Buying houses from real estate developers incur 15Pct Value Added Tax and six percent title deed transfer fee of an actual price tag. Additionally, real estate developers take more time to deliver housing units which further escalate cost of construction that ultimately push price tag further.
This makes houses built by real estate companies more expensive for the vast majority of Addis Ababans. As a result, house buyers have been looking for affordable options
Villas developed by unlicensed individuals have become one of the options. The unlicensed individual developers have lesser tax obligations and deliver houses for less at a shorter span of time. As a result, they are becoming more active in the housing market.
As their number increases, there is a fear that the market would become informal and out of the watchful eyes of the government. EBR’s Ashenafi Endale Explores.


Ethiopia is one of the few countries in Africa that has not made significant changes in its basic land policy since the radical land reform of 1975. Exceptions to this have been occasional land redistributions to accommodate the growing population. This is not because the current policy serves the interest of agricultural development better than its alternatives. Various studies suggest that the insecurity of land tenure hampers rights on land, discourages farmers to productively invest in land, and restricts transferability of land, posing significant constraints to agricultural growth and natural resource management. The government, which remains in its firm position that there are no private property rights on land, seems to ignore such findings.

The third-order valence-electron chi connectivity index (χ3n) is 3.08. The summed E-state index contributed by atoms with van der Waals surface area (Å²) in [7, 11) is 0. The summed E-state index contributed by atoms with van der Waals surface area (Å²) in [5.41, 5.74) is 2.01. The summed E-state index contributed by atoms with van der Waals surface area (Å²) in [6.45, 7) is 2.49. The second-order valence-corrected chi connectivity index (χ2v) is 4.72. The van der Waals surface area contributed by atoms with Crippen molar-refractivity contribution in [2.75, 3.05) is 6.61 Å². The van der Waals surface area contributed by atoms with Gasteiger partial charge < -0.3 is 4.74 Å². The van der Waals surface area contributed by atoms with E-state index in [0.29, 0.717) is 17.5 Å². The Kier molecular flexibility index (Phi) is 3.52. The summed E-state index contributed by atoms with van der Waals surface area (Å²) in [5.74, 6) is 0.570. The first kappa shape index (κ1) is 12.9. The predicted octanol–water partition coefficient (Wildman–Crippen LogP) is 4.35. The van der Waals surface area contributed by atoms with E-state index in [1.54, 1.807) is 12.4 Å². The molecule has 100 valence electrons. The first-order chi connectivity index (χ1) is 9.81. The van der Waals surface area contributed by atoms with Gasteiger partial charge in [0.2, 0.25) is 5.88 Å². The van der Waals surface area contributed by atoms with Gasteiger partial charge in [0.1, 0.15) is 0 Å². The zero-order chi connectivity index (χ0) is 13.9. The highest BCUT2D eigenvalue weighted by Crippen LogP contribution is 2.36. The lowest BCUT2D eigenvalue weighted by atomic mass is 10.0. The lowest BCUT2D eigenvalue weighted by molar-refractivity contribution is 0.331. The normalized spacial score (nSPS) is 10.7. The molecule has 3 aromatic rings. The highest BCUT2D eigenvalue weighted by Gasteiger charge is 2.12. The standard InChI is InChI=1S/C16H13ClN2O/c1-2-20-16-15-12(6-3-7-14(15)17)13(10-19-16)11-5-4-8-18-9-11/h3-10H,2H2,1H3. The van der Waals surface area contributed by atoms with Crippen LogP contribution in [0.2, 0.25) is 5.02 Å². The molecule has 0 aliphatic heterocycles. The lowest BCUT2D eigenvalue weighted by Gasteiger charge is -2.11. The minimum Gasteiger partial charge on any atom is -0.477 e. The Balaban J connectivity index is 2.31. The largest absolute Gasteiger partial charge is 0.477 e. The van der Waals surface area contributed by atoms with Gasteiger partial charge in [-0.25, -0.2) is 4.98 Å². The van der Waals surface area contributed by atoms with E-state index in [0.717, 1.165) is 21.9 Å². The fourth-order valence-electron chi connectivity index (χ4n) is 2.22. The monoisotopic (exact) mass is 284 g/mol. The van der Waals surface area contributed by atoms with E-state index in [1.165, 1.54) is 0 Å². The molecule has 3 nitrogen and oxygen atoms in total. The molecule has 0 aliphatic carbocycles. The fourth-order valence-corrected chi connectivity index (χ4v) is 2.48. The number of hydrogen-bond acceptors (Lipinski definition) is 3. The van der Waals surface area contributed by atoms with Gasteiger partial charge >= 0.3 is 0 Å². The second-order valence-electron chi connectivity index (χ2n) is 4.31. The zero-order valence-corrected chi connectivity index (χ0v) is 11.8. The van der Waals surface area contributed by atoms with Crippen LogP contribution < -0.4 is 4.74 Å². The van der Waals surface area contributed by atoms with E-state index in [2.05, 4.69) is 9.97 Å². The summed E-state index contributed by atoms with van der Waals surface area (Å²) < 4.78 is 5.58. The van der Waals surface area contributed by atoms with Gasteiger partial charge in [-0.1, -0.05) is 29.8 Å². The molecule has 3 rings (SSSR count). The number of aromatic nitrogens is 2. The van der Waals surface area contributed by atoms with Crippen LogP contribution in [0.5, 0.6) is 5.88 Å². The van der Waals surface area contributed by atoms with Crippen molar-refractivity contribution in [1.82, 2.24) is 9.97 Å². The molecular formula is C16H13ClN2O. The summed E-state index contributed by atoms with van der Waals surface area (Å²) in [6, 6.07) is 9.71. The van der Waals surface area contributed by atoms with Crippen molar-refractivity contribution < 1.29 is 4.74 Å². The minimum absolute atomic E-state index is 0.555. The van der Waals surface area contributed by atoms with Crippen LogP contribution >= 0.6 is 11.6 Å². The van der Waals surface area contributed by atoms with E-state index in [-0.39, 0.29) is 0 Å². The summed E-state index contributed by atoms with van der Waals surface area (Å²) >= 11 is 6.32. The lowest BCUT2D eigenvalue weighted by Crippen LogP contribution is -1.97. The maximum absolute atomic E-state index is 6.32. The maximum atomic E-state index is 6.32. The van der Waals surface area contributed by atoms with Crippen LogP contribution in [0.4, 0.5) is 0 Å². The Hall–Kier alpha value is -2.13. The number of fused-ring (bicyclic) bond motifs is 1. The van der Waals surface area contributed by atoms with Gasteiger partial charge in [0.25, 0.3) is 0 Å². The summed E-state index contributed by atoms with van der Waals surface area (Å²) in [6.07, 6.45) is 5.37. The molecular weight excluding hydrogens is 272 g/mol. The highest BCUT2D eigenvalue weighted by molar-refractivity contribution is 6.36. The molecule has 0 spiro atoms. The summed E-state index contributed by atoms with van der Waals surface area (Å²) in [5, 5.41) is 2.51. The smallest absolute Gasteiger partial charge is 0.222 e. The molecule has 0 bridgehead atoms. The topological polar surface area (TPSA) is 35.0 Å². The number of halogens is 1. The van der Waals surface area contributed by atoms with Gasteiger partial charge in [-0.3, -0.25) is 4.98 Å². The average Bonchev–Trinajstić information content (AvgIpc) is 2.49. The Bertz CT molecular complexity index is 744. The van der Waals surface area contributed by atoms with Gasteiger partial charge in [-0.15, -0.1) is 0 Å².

Demand for Locally Made Leather Bags Surges

Ethiopia’s locally made leather handbag market is rapidly evolving as new designers enter the market. People commonly carry locally produced handbags, which are now available in different sizes and captivating designs, contrary to trends just a few years ago. Although there have been shortages of raw materials, many are capitalizing on the opportunities and investing in the sector as EBR’s Kiya reports.


Providing A Glimpse of Hope for women Entrepreneurs

For many female entrepreneurs in Ethiopia, starting and running a business is a very challenging prospect. One of the biggest issues facing women in Ethiopia is access to finance. Traditional loan models rely on collateral and credit histories, which many women do not have. However, some new investment models have arisen, including angel investing, which involves investors, sometimes in foreign countries, investing in small and medium enterprises in developing countries, sometimes for a small cut of the company. EBR’s Ashenafi Endale explored this new avenue for women to start their businesses.


Architect of A Successful Woman-Led Tech Startup

Samrawit Fikru is the creator of Hybrid Design, a company behind the most popular taxi hailing app in Ethiopia, Ride. Samrawit is always trying to identify problems and respond accordingly. It was likely this quality that was the key to her success. Transformed from an SMS-based on demand service to a mobile app, Ride is now used by more than 1,300 drivers and has been downloaded over 50,000 times. EBR’s Samson Berhane sat down with the 29 year old entrepreneur to learn about her journey to success and the challenges she has faced so far.